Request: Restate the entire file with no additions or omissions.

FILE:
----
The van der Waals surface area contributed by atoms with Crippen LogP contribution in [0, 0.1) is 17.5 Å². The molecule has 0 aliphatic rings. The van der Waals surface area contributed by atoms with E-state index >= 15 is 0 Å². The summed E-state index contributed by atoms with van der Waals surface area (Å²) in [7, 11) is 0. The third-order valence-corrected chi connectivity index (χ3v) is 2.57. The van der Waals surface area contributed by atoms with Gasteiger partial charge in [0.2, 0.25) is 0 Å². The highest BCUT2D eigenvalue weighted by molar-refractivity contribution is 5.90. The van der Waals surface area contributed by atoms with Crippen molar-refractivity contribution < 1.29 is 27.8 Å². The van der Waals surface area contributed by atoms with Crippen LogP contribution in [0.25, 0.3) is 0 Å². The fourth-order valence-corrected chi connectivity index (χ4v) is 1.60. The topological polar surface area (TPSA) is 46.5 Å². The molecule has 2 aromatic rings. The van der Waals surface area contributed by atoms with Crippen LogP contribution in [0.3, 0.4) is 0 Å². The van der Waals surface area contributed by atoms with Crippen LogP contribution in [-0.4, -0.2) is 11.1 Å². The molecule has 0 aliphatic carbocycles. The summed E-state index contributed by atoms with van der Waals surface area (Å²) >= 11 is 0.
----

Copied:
The van der Waals surface area contributed by atoms with Crippen LogP contribution in [0, 0.1) is 17.5 Å². The molecule has 0 aliphatic rings. The van der Waals surface area contributed by atoms with E-state index >= 15 is 0 Å². The summed E-state index contributed by atoms with van der Waals surface area (Å²) in [7, 11) is 0. The third-order valence-corrected chi connectivity index (χ3v) is 2.57. The van der Waals surface area contributed by atoms with Gasteiger partial charge in [0.2, 0.25) is 0 Å². The highest BCUT2D eigenvalue weighted by molar-refractivity contribution is 5.90. The van der Waals surface area contributed by atoms with Crippen molar-refractivity contribution < 1.29 is 27.8 Å². The van der Waals surface area contributed by atoms with Crippen LogP contribution in [0.25, 0.3) is 0 Å². The fourth-order valence-corrected chi connectivity index (χ4v) is 1.60. The topological polar surface area (TPSA) is 46.5 Å². The molecule has 2 aromatic rings. The van der Waals surface area contributed by atoms with Crippen LogP contribution in [0.3, 0.4) is 0 Å². The van der Waals surface area contributed by atoms with Crippen LogP contribution in [-0.4, -0.2) is 11.1 Å². The molecule has 0 aliphatic carbocycles. The summed E-state index contributed by atoms with van der Waals surface area (Å²) >= 11 is 0.